Changes in Academy Funding

With a general election around the corner, the main political parties have already identified the funding of education as a major issue.  David Cameron has conceded that per pupil funding will not go up in real terms, leaving schools with significant uncertainty about what will be happening in the future.

 

There have already been some changes announced which will impact on future funding levels.  We have had confirmation that the Education Services Grant will reduced from £113 per pupil to £87 per pupil next year and that SEN LACSEG funding is being removed.

 

In addition to these funding cuts, Teachers’ Pension Scheme contributions will increase from 14.1% to 16.4% from September 2015 and National Insurance contributions will increase by 3.4% as the rebate is removed from April 2016.  These changes will have a significant impact on staff costs in schools.

 

In the face of these changes, all of which are reducing resources available to schools, Governors and Senior Leadership teams will need to come up with a strategy to deal with them.

 

As a starting point, the Academy should evaluate the impact on income and staff costs that these changes are likely to have.  It is also not sufficient to do this for only the next twelve months, and whilst funding and pupil numbers are not yet known for subsequent periods, an estimate should be used to give an idea of the likely impact.  These calculations can then be incorporated into the preparation of budgets for a minimum of three years.  Once the impact is known there will be a number of options available.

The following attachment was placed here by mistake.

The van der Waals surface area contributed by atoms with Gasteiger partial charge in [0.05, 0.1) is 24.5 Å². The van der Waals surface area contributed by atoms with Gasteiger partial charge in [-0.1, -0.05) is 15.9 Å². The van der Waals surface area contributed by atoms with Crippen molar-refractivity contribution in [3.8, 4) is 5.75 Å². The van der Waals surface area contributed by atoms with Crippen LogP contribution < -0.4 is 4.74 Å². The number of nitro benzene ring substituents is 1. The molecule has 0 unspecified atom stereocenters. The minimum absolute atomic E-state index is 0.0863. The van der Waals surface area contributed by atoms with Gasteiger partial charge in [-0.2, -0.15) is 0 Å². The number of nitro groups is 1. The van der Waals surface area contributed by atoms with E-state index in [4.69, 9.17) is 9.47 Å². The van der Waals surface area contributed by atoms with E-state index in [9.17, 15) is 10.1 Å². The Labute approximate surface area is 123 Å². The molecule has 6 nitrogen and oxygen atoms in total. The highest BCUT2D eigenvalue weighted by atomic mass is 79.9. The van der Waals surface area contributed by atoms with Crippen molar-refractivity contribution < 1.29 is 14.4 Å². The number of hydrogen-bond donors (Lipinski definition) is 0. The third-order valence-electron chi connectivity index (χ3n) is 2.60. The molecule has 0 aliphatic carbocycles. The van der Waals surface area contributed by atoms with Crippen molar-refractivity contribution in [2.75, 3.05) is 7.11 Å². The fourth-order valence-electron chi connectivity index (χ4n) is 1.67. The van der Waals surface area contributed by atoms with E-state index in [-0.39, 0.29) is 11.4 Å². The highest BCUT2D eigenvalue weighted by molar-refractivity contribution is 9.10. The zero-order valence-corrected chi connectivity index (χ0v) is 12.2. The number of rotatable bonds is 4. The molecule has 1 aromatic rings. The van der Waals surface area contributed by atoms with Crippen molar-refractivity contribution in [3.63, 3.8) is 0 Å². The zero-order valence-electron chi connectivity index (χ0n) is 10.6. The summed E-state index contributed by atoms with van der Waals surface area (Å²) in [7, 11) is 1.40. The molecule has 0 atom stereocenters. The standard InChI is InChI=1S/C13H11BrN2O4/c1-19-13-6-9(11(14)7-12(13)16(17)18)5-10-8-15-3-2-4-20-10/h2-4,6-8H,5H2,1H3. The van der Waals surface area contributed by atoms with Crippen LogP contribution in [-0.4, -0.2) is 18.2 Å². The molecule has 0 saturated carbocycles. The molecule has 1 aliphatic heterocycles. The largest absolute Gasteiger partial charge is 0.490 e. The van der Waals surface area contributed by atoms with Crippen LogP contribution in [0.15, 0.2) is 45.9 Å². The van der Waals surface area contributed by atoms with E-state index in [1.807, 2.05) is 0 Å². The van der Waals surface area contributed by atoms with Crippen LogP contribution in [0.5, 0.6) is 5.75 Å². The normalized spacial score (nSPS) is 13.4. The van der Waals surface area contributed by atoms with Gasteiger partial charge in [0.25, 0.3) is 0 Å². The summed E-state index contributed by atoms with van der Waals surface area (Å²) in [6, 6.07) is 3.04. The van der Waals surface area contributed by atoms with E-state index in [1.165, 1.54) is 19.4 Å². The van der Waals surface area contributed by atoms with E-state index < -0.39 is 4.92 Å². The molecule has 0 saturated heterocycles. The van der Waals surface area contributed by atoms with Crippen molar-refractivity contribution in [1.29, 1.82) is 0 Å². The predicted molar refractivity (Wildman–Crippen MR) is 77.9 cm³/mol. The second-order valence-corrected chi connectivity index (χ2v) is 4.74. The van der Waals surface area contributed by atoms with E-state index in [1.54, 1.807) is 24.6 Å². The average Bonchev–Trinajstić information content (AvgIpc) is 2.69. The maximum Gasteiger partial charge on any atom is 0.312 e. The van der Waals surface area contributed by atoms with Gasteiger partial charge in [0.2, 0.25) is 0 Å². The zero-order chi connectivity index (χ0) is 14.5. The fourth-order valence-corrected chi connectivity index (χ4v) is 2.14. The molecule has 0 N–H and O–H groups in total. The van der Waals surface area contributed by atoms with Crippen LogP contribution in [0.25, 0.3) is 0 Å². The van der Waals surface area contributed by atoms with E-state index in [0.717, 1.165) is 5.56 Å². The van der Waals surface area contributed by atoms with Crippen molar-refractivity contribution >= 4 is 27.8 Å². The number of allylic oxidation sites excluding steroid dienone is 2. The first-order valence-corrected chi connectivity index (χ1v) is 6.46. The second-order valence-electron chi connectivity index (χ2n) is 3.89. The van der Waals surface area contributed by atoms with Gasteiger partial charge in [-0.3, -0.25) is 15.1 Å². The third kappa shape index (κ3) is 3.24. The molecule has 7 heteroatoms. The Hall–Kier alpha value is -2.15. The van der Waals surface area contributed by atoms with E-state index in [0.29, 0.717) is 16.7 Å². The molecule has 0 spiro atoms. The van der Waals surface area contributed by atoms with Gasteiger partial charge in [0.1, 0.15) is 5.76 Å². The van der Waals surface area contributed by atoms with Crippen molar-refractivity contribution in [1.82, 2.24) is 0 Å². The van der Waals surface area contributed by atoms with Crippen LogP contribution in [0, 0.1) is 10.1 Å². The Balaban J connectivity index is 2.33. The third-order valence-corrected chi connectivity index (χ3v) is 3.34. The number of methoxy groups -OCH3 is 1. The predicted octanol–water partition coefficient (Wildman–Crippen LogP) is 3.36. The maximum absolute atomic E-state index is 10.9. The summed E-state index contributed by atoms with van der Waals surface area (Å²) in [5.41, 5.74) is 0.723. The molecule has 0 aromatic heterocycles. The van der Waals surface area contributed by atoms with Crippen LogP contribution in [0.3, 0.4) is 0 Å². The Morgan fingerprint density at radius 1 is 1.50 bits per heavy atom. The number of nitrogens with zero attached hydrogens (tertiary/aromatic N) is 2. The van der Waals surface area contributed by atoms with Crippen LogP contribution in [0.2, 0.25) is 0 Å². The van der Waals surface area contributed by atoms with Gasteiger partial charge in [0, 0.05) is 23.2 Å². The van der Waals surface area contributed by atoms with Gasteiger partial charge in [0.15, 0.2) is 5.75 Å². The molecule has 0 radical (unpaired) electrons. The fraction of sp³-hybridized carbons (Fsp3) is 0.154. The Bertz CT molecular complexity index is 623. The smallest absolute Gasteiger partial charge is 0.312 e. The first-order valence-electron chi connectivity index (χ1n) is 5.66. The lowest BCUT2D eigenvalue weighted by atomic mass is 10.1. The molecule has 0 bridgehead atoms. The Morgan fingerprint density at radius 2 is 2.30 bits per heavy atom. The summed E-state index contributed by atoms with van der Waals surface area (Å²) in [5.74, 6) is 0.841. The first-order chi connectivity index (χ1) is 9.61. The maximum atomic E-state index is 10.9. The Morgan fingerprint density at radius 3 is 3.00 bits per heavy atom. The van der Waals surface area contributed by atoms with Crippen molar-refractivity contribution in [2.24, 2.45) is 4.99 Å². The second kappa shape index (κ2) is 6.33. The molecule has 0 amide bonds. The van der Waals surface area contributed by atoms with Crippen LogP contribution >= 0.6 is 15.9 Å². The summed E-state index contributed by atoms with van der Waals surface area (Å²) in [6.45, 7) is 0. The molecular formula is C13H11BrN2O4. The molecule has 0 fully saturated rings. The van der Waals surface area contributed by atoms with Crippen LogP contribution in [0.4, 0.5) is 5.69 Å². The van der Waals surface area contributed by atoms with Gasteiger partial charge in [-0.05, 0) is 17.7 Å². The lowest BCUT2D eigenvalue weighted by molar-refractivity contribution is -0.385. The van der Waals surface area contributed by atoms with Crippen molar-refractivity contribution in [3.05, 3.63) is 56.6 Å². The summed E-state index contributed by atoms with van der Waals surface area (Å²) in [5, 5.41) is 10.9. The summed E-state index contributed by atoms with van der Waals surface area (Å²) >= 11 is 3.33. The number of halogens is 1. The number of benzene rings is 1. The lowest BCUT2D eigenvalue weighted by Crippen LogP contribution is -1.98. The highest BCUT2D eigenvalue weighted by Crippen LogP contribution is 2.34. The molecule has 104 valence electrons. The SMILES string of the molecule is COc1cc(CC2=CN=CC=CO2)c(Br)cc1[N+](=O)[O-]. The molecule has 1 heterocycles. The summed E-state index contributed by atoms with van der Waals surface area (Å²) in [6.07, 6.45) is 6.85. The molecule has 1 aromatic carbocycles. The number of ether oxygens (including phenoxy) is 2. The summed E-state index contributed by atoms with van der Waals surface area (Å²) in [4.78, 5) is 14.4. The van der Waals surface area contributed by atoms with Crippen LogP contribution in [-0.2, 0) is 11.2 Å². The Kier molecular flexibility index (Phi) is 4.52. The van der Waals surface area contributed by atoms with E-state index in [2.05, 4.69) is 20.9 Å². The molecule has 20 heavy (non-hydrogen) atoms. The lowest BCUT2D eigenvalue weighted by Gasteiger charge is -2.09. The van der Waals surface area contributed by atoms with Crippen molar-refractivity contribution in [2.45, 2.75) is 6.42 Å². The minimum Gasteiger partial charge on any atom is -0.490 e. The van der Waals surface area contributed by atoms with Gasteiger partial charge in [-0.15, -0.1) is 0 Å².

• It may be possible to reduce costs in other areas in order to compensate for reduced income and higher staff costs.  Each area of the budget should be reviewed to ensure it is providing value for money.
  • Staff cost increases may be offset by the use of teachers on a lower salary banding to replace retiring teachers.
  • Depending on the level of reserves held by the school, the Governors may decide to utilise part of their reserves to offset the impact.  This will need to be reviewed in conjunction with the reserves policy of the school.  This will ensure that reserves are not reduced to a level which puts the school at risk.
  • As a last resort, it may be necessary to consider redundancies although this in itself is likely to incur a cost in the short term.

 

Once a strategy has been established, it will be important for the school to have up-to-date accurate financial management information to identify any issues arising at an early stage.  Actual information can be reviewed when orders are received to establish if the cost centre or budget area is within budget and decisions on any overspends taken as required.

 

With so much uncertainty, it is important for the Senior Management Team and the Governors to understand how the school will be affected and be able to make decisions and adapt as early as possible.

 

A bit of good news is that there has been a recent announcement from the Department of Education that there will be a £6 billion investment to improve the condition of schools, £2 billion under the second phase of the Priority School Building Programme and £4 billion under School condition funding.

As for the impact of the election, we will have to wait and see.